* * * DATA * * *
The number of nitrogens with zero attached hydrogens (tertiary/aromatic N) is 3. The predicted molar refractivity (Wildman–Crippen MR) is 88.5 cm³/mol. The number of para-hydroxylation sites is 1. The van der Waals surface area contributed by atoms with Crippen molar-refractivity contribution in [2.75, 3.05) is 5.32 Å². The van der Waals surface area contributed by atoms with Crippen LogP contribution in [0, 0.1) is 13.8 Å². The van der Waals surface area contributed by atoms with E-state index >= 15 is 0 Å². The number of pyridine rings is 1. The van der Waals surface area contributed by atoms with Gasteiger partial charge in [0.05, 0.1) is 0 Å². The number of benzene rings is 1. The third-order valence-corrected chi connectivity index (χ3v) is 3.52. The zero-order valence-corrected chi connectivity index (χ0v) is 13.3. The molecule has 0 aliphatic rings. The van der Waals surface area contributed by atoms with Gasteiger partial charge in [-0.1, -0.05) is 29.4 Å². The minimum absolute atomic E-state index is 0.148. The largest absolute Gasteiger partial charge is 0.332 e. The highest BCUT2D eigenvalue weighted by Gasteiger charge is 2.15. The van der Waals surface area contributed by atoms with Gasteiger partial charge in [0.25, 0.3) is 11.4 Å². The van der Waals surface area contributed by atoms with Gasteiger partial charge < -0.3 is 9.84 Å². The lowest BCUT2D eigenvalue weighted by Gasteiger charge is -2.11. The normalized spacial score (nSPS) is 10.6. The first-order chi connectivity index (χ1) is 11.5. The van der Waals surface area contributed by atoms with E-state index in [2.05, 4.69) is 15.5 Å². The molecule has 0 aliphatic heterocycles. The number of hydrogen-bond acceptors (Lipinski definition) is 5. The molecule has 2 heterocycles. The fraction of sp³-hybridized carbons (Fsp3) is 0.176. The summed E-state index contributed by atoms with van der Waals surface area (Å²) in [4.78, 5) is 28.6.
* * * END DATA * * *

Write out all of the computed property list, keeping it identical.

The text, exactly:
The number of nitrogens with zero attached hydrogens (tertiary/aromatic N) is 3. The predicted molar refractivity (Wildman–Crippen MR) is 88.5 cm³/mol. The number of para-hydroxylation sites is 1. The van der Waals surface area contributed by atoms with Crippen molar-refractivity contribution in [2.75, 3.05) is 5.32 Å². The van der Waals surface area contributed by atoms with Crippen LogP contribution in [0, 0.1) is 13.8 Å². The van der Waals surface area contributed by atoms with E-state index >= 15 is 0 Å². The number of pyridine rings is 1. The van der Waals surface area contributed by atoms with Gasteiger partial charge in [0.05, 0.1) is 0 Å². The number of benzene rings is 1. The third-order valence-corrected chi connectivity index (χ3v) is 3.52. The zero-order valence-corrected chi connectivity index (χ0v) is 13.3. The molecule has 0 aliphatic rings. The van der Waals surface area contributed by atoms with Gasteiger partial charge in [-0.1, -0.05) is 29.4 Å². The minimum absolute atomic E-state index is 0.148. The largest absolute Gasteiger partial charge is 0.332 e. The highest BCUT2D eigenvalue weighted by Gasteiger charge is 2.15. The van der Waals surface area contributed by atoms with Gasteiger partial charge in [0.25, 0.3) is 11.4 Å². The van der Waals surface area contributed by atoms with Gasteiger partial charge < -0.3 is 9.84 Å². The lowest BCUT2D eigenvalue weighted by Gasteiger charge is -2.11. The normalized spacial score (nSPS) is 10.6. The first-order chi connectivity index (χ1) is 11.5. The van der Waals surface area contributed by atoms with E-state index in [2.05, 4.69) is 15.5 Å². The molecule has 0 aliphatic heterocycles. The number of hydrogen-bond acceptors (Lipinski definition) is 5. The molecule has 2 heterocycles. The fraction of sp³-hybridized carbons (Fsp3) is 0.176. The summed E-state index contributed by atoms with van der Waals surface area (Å²) in [4.78, 5) is 28.6.